A Question of Colour

Tuesday, 31st August 2004
Wild West Yorkshire nature diary

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Recently Roz Stendahl (see link below) asked me if I could 'offer any suggestions on readings or things that you felt were helpful to you in dealing as a visual artist with color blindness.' This was my answer:

Colour Blindness

colour test

I've got a slight red green colour blindness but I think that since schooldays, when it was first recognised in a medical, I've educated my eye and compensated for it. Constable is said to have had a similar condition so I'm in good company.

The pebble-like tests (left, link to full test below) where you're supposed to read a number were the ones that I couldn't manage when I was at school, probably still couldn't now, but after art school I tried another type of test where you had to say which of three colours, shown as spots on a black background was most similar to a single spot shown above them (none were exact matches). I scored 100% at that, which pleased me.

It's hard to believe how monochromatic the 1950s and even the 1960s were here in Britain, with black and white television, magazines and so on. I think I've had far more chance to educate my eye since then.

I see '26' here, a person with a greater degree of red/green colour blindness would see only spots while someone with normal colour vision would see '29'.

Sketchy Vision


I was so pleased when an artist friend said recently, glancing through my sketchbook, that I had a good eye for colour. 'Do you really think so?' I said.

One thing that knowing I have colour blindness gives me qualms about is that I don't think I can use colour as an emotional or symbolic device. This would be like me trying to be an opera singer without perfect pitch. But I'm very happy to sit in a landscape and be as honest as possible trying to capture the colour of a sky, a dead leaf etc. I'm aware of the limitations of photography to perform this function and I think that I can do as well as that.

For the same reason I can't get terribly interested in colour field abstract painting because I have an nagging doubt that I'm probably not seeing what the artist intended me to see. For this reason I've never studied it.

But the straightforward approach to colour - just paint what's there, then there's no excess baggage - fits in well with my approach to drawing too.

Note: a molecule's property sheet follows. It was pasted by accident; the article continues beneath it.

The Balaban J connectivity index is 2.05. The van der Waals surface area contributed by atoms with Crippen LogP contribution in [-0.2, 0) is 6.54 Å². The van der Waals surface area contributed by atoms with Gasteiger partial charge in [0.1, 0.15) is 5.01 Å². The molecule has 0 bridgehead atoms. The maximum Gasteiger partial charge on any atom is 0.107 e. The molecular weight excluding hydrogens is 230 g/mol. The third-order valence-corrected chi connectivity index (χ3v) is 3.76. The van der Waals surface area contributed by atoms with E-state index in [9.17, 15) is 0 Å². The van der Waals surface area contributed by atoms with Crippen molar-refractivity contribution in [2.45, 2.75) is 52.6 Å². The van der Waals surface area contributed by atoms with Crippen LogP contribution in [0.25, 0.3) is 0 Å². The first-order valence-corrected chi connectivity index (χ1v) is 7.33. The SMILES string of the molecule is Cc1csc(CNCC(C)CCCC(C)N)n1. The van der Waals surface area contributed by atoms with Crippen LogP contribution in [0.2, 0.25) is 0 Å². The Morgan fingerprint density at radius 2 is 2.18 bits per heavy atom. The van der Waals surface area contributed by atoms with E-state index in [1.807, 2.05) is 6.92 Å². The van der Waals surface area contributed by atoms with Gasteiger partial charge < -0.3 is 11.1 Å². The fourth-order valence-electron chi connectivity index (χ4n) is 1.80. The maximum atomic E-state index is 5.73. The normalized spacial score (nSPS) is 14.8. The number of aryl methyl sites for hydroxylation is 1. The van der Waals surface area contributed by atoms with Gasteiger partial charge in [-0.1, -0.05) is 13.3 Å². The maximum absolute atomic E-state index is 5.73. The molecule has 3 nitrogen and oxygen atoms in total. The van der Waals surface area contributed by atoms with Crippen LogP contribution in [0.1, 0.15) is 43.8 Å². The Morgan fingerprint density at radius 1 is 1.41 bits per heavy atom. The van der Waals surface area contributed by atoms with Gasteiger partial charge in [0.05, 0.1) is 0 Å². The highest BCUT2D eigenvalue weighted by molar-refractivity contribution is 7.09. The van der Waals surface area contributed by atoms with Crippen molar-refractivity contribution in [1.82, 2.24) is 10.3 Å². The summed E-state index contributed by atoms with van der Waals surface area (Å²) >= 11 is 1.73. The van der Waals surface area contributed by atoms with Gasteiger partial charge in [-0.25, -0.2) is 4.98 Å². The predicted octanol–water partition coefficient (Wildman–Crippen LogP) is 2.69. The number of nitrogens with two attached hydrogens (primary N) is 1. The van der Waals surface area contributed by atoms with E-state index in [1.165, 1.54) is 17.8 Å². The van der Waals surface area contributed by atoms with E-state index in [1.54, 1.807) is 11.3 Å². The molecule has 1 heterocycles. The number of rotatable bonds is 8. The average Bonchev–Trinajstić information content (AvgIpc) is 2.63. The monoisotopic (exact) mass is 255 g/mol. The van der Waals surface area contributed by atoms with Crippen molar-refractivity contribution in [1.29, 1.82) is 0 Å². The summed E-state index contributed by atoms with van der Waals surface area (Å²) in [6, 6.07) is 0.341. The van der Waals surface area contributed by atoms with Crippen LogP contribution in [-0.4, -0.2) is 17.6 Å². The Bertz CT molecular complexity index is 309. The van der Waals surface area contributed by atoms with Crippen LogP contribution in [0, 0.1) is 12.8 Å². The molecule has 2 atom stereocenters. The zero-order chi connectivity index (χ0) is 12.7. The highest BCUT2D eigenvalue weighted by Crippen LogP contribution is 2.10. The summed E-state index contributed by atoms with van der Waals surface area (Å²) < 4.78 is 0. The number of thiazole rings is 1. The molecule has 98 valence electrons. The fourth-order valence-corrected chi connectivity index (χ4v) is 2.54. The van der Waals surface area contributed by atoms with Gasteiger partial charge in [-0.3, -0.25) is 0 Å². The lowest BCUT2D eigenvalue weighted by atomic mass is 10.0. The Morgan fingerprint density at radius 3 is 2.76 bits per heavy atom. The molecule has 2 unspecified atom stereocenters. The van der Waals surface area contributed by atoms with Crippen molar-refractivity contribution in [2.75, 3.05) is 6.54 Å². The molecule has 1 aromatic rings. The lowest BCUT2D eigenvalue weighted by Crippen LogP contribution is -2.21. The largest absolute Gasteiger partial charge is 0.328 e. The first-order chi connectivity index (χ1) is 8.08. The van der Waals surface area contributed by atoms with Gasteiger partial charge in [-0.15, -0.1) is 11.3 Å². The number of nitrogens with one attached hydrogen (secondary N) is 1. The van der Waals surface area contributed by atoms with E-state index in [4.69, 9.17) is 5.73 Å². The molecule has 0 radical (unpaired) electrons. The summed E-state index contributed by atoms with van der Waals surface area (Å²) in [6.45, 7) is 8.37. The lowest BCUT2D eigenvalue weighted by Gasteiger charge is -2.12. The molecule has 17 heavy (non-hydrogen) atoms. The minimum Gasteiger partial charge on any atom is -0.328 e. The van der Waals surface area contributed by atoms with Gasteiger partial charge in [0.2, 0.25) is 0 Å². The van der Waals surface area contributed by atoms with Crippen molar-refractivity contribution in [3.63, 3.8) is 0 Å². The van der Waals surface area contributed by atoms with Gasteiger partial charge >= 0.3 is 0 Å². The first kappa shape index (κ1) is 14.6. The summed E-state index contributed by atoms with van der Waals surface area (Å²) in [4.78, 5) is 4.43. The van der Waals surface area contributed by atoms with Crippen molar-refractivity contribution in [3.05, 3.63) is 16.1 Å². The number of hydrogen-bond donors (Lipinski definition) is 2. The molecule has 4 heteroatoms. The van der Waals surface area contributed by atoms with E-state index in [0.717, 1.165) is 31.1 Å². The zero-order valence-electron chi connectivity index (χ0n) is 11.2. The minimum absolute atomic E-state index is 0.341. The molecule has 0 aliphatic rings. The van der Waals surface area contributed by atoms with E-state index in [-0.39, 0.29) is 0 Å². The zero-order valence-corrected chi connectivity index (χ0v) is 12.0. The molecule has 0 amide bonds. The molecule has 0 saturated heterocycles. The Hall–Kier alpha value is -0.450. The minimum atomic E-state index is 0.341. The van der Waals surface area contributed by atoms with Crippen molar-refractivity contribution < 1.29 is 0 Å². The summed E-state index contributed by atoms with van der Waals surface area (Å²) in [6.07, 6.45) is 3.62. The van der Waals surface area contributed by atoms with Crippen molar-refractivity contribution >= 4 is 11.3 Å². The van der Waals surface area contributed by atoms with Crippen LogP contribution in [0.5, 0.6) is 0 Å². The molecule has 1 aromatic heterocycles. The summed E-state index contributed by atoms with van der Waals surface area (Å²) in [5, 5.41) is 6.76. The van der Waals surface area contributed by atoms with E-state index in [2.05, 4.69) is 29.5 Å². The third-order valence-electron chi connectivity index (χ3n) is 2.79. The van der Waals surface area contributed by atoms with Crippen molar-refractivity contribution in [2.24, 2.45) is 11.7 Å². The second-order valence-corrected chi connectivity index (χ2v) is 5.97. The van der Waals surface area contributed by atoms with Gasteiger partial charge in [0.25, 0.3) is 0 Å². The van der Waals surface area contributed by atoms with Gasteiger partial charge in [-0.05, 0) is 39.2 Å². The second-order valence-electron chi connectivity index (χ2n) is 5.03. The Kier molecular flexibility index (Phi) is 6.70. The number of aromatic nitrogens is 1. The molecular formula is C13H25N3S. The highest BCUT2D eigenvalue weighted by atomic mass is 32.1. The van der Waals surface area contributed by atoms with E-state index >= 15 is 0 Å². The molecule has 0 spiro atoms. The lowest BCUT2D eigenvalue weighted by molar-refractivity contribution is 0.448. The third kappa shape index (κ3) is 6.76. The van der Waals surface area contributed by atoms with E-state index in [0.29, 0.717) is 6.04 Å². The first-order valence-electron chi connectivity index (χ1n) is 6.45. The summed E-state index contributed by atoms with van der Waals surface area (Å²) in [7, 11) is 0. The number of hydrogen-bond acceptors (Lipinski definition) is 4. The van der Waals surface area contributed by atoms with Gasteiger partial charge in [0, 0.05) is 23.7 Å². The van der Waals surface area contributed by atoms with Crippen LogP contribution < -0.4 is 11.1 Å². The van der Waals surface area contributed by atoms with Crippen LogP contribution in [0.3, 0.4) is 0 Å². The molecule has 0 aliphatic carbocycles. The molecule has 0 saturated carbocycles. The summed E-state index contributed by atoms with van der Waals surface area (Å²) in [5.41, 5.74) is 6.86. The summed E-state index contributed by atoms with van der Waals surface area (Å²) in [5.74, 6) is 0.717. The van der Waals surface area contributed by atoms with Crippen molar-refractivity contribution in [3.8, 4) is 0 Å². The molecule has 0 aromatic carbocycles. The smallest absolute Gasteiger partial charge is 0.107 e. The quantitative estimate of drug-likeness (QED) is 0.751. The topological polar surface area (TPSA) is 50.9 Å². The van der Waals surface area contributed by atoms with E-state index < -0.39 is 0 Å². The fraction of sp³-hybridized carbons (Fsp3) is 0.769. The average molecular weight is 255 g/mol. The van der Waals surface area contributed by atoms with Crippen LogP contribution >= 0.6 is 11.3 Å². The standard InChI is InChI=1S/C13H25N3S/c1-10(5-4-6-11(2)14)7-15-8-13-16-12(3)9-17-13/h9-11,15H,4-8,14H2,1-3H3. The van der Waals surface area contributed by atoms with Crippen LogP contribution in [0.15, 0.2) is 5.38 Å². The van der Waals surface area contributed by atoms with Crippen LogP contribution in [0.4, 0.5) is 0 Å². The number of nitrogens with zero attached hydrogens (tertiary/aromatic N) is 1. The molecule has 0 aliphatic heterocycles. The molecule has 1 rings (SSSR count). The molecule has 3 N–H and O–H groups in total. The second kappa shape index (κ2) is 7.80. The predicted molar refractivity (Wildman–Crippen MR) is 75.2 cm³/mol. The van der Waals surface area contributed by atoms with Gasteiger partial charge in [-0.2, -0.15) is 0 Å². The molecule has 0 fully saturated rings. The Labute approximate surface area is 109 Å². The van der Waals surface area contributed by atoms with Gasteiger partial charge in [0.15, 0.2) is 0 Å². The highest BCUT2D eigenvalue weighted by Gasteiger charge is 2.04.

Working with colour in Adobe Photoshop

A tree is a tree . . .

Willow Arch, acrylic on canvas, 1996
I used only three primaries - crimson, cadmium yellow pale and ultramarine - plus white when painting this acrylic on canvas. I like to keep things simple!

If I draw at willow I want it to look just like that particular willow, not a generic willow. I really look at it and I think the phrase 'a tree, is a tree, is a tree' would be a fair summary of what I'm trying to do, so I want that extra something, the symbolism and emotional impact, if any, to come from the tree itself with me as a medium through which the tree can express itself.

Symbolic Colour

Symbolic colour - painting the tree red as a metaphor for sacrifice for instance, wouldn't work for me. I'd rather my trees were the colour of lichen, algae, moss and bark and I'm content to let the natural symbolism come through. In fact I probably don't want even that - to make anything a symbol for something else - I think it's more important for the 'is-ness' to come through.

A Watercolour Palette

my watercolour paletteDaler Rowney watercolour boxoxTalking a little less metaphysically, I like to keep my paintbox very simple, the one I usually use holds only 12 colours. I always hold it the same way around; it's got a little handle underneath. This means I'm so familiar with the layout that I can paint even when it's starting to get too dark to see the colours.

I do have one green in my box, useful when you're in a hurry I expect: permanent sap green, but I think my colour improved when I realised that I didn't need Hooker's green, viridian (except for mixing, using small quantities, but I can do without it), bright green and olive green.

I don't need them for what I'm doing but a friend who painted the illustrations to a monograph on amazon parrots (the green ones) included every green she could find in her box, as well as the full range of yellows and blues. Next Page

Related Links

Ishihara Test for Color Blindness

Dot by Roz Stendahl Rozworks, the website of graphic designer, illustrator, writer and teacher Roz Stendahl, includes 'Daily Dots'; drawings of her dog Dottie, an Alaskan Malamute bitch, which she made almost every day between July 1998 and January 2003.

Richard Bell, richard@willowisland.co.uk

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